1907: "Dear Old Golden Rule Days"
Various Artists

1907: “Dear Old Golden Rule Days”
January 2, 2016 hennessey
Various Artists: 1907: "Dear Old Golden Rule Days"

25 hits from 1907, the year that American banks suffered one of the worst panics in U.S. history, ushering in a two-year depression.  Features sentimental favorites by Byron G. Harlan ("School Days") and Frank Stanley ("Auld Lang Syne"), comic hits by Collins and Harlan, Bob Roberts, and Helen Trix ("The Bird on Nellie's Hat"), and the first stateside hit for Harry Lauder ("I Love a Lassie"). Other top artists include Billy Murray ("San Antonio" and "Harrigan"), Bert Williams, Ada Jones, Stanley and Burr ("Red Wing"), Enrico Caruso ("Vesti La Giubba" from Pagliacci), and the U.S. Marine Band doing a rousing version of Joplin's "Maple Leaf Rag." Deluxe, full-color 24-page booklet features detailed notes on the songs, an historical essay, and rare graphics. List price: $17.49


  • Catalogue number: ARCH 9008
  • UPC: 777215104624
  • Original release date: May 27, 2003
  • Running length: 66:45 / 25 tracks
  • Notes & packaging: Includes a 24-page full-color booklet
  • Tracks recorded: 1905-1907
  • Contains racially derogatory language
  • In Archeophone’s Phonographic Yearbook series
Tracks and Sound SamplesProduct DescriptionPackage DealsMore by these Artists
 Sample all tracks 
1. School Days (When We Were a Couple of Kids) Byron G. Harlan 1907
2. I Just Can’t Make My Eyes Behave Ada Jones 1907
3. San Antonio Billy Murray 1907
4. Red Wing (An Indian Fable) Frank C. Stanley and Henry Burr 1907
5. Camp Meeting Time Arthur Collins and Byron Harlan 1906
6. Maple Leaf Rag U.S. Marine Band 1906
7. Pagliacci-Vesti la giubba Enrico Caruso 1907
8. Because You’re You Elise Stevenson and Harry Macdonough 1906
9. Let’s Take an Old-Fashioned Walk Ada Jones and Billy Murray 1907
10. I Love a Lassie Harry Lauder 1905
11. The Bird On Nellie’s Hat Helen Trix 1906
12. My Gal Sal Byron G. Harlan 1907
13. Merry Widow Waltz Victor Dance Orchestra 1907
14. No Wedding Bells for Me Bob Roberts 1907
15. Harrigan Billy Murray 1907
16. Honey Boy Columbia Quartette 1907
17. Three Rubes Seeing New York Peerless Trio 1907
18. Bake Dat Chicken Pie Arthur Collins and Byron Harlan 1907
19. My Irish Rosie Ada Jones 1907
20. Nobody’s Little Girl Byron G. Harlan 1907
21. Because I’m Married Now Billy Murray 1907
22. He’s a Cousin of Mine Bert Williams 1907
23. The Bully May Irwin 1907
24. If I’m Going to Die I’m Going to Have Some Fun Arthur Collins 1907
25. Auld Lang Syne Frank C. Stanley 1907

In 1907, New York’s financial districts needed to be taught the Golden Rule, as an October run on the Knickerbocker Trust Co. precipitated one of the biggest depressions in U.S. history. When the panic transpired, President Teddy Roosevelt was on a two-week nature expedition down the Mississippi River. Meanwhile, in homes across America, people were listening to Billy Murray, Ada Jones, Byron Harlan, and the newly-arrived sensation from the highlands of Scotland, Harry Lauder.

A Penchant for Sentimental Ballads

What adult today doesn’t remember singing “School Days” in his or her youth? This classic song of nostalgia for the rigors of “readin’ and writin’ and ‘rithmetic” was composed by Will Cobb and Gus Edwards and first heard in 1907. Byron G. Harlan, who performs it here, had perhaps his biggest successes this year. With “Nobody’s Little Girl” and Paul Dresser’s heartbreaking swan-song masterpiece, “My Gal Sal,” Harlan had phonograph listeners shedding many a tear.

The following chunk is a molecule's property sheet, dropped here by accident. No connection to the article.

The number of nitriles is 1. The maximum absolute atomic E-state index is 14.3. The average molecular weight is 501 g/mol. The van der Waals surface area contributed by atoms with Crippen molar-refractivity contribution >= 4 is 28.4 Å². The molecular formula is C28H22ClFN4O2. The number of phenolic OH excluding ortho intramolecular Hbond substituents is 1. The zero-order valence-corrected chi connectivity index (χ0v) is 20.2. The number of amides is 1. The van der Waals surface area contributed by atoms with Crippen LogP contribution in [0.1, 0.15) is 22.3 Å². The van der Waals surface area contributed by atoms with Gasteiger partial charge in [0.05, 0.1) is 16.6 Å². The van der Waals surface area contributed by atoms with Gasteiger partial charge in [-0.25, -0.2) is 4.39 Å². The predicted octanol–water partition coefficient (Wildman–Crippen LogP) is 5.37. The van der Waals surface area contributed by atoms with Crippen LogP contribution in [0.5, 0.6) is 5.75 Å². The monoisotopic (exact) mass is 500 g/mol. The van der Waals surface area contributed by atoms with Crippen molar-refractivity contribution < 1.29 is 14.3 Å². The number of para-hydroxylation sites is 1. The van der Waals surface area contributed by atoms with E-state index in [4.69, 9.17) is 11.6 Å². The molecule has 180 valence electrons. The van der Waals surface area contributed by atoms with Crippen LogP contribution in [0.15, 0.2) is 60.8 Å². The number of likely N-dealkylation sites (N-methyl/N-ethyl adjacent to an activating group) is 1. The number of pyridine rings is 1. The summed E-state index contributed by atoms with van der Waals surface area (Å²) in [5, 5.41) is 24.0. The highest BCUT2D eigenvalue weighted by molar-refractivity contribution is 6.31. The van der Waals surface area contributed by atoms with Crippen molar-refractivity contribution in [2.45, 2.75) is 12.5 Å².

Cowboy and Indian Songs

Two peculiar genres were very much in vogue during 1907: so-called “cowboy” songs and “Indian” songs. Neither kind was especially authentic to its supposed origins, but that made little difference. In the former category, Billy Murray builds on the 1906 success of “Cheyenne” with his version of “San Antonio,” performed here on an Edison black wax cylinder with a chorus. And in the latter genre, “Indian” songs, is “Red Wing,” as sung by the team of Frank Stanley and Henry Burr. “Red Wing” was so well known that T. S. Eliot referenced it in his signature poem, “The Waste Land.”

Now Appearing!

For many of the performers included here, their recordings during 1907 marked a first. “The Bird on Nellie’s Hat” was the first release by new vaudeville star Helen Trix. For Harry Lauder, “I Love a Lassie” was his first recording released stateside (although it was made in 1905). Meanwhile, “The Bully” (an 1896 smash) was from May Irwin’s first and only set of sessions for Victor. For the U.S. Marine Band, “Maple Leaf Rag” was from the first sessions for the outfit after a long absence from recording. And finally, the sketch, “Three Rubes Visiting New York” is taken from the first batches of releases for the new Indestructible cylinder company.

Songs You Can’t Forget

“Auld Lang Syne,” “My Irish Rosie,” and “Merry Widow Waltz” are tunes that have stood the test of time. Here they are in versions nearly one hundred years old. These are recordings made by the most significant of early phonograph personalities: Frank C. Stanley, a singer of solo songs, duets with Henry Burr, and quartets with the Columbia Quartet; Ada Jones, already the most popular of all female singers, and newly introduced as a partner with Billy Murray; and the Victor Orchestra, ably conducted by Walter B. Rogers.

Nowhere else can you find all these great original songs, by the original artists, on one CD, beautifully remastered and accompanied by a lush, full-color 24-page booklet featuring extensive notes, an essay on the time period, and original source graphics and sheet music.

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